The funny thing is that Cutler had a pretty good year by his standards. He set a career high in completion percentage (66%), threw for his second-highest yard total (3,812) and his highest TD total (28). He threw a lot of interceptions (18), but his interception percentage (3.2) was actually lower than his career average (3.4), and his QB rating (88.6) was higher than his career QB rating (85.2). That gave him the honor of being Pro Football Focus’ 32nd ranked QB (out of the 39 QBs who took at least 25% of their teams snaps).
Jay Cutler may not be a very good quarterback, but he is more than capable of having a good game, and this Packers secondary is stacked with rookies. It’s well known that rookie cornerbacks tend to struggle more than rookies in pretty much any other position. If Damarious Randall, Quinten Rollins and/or Ladarius Gunter see a lot of playing time in this game, expect the Bears to look to exploit them. You can bet Adam Gase will make this a point of emphasis.
This Packers defense could be very good, but a lot of it hinges on these rookie defensive backs stepping up. I’m very curious to see how they turn up in Week 1. If they perform well, I’ll take it as a good sign, but not necessarily proof they’ll be great all year, as the Bears’ receiving corps is already depleted. However, if they struggle, you’ll find me sobbing on a street corner somewhere.
Immortan Joe vs. Cruella de Vil
Tim Masthay vs. Tim Masthay’s head
Since he has been in the league, Masthay has never been a top-tier punter, but he has always ranked positive by Pro Football Focus’ measures. At the very least, he has been league average, which is much better than the Jeremy Kapinos/Derrick Frost years. Still, last year was a very bad year for him, ranking 30 (out of 32 punters who played at least 8 games) by PFF’s grading system. He was 29th in average punt distance (43.2) and 28th in net yards (37.9). By comparison, the best punter in net yardage last season was Johnny Hekker (42.9). Granted, 5 yards don’t seem like a huge difference, but that’s on a per punt basis. If the Packers punt 4 times in a game, Masthay is giving up 20 more yards of field position than Hekker. That’s a massive swing.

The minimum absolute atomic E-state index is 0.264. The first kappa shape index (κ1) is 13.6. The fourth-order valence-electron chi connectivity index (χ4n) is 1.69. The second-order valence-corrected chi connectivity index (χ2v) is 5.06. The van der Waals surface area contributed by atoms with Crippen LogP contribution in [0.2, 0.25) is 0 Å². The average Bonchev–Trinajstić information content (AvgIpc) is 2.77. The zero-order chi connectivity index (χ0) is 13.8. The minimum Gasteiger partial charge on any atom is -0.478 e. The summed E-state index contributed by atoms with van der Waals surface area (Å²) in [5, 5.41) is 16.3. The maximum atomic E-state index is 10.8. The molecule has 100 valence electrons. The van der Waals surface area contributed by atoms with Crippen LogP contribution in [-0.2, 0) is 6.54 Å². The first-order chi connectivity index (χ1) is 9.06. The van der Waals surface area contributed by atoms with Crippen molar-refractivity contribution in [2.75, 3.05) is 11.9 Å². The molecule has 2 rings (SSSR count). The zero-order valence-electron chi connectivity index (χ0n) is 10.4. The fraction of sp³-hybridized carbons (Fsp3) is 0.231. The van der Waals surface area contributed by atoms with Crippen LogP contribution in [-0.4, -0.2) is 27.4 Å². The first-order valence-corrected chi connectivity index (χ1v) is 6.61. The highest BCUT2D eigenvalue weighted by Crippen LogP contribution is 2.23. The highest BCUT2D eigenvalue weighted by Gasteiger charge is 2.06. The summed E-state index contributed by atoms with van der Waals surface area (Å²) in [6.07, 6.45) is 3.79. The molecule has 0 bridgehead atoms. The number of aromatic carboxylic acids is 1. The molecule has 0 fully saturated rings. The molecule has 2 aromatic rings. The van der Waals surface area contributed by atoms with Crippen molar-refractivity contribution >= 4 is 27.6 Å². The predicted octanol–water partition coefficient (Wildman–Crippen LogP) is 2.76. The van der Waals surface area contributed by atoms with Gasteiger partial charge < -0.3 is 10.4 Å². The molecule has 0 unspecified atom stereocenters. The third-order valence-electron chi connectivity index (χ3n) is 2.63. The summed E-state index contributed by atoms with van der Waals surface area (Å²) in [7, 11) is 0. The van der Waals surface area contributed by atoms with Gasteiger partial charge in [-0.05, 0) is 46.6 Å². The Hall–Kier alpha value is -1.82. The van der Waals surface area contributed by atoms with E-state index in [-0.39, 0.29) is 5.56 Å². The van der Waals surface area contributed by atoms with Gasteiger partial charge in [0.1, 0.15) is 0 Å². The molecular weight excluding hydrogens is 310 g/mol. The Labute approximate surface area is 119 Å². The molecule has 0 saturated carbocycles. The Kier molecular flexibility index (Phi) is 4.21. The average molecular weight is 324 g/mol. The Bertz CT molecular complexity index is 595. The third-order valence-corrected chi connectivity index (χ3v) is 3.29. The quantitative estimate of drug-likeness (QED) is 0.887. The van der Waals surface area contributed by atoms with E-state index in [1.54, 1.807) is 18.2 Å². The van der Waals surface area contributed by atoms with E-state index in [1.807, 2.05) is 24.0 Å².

He didn’t look great in the preseason either; ranking 39th out of 45 punters who played at least two games. I know the preseason is an extremely small sample size but his average punt was a meager 40.6 yards; a number which ranked him dead last. On the plus side, he didn’t give up any return yards, but that’s because his punts either went out of bounds, were kicked short of the return man or were fair caught. (For the record, his net yardage was 39.5 due to one punt that was a touchback).
I’m rooting for Masthay, not just because he’s a University of Kentucky alumnus, but also because he seems like a genuinely good guy. I believe he can turn it around but he’s going to have to do it fast. I think a lot of this is mental. Just get out of your own head and get back to what you do best: launching the ball.
B.J. Raji vs. The Bears offensive line
With the exception of Kyle Long, the Bears do not have a good offensive line (unless new hire Dave Magazu travels with a warlock). I had high hopes for Raji last season, but a torn bicep killed the season for him before it even started. I’m looking for him to deliver on those high hopes this season, and for this game to signal his resurgence. I imagine he’ll play no more than 65% of snaps in this game, but I’m looking for him to cause a major disturbance in the backfield. Bring da ruckus, big fella.
Put on your jerseys and throw some brats on the grill. Football season is here.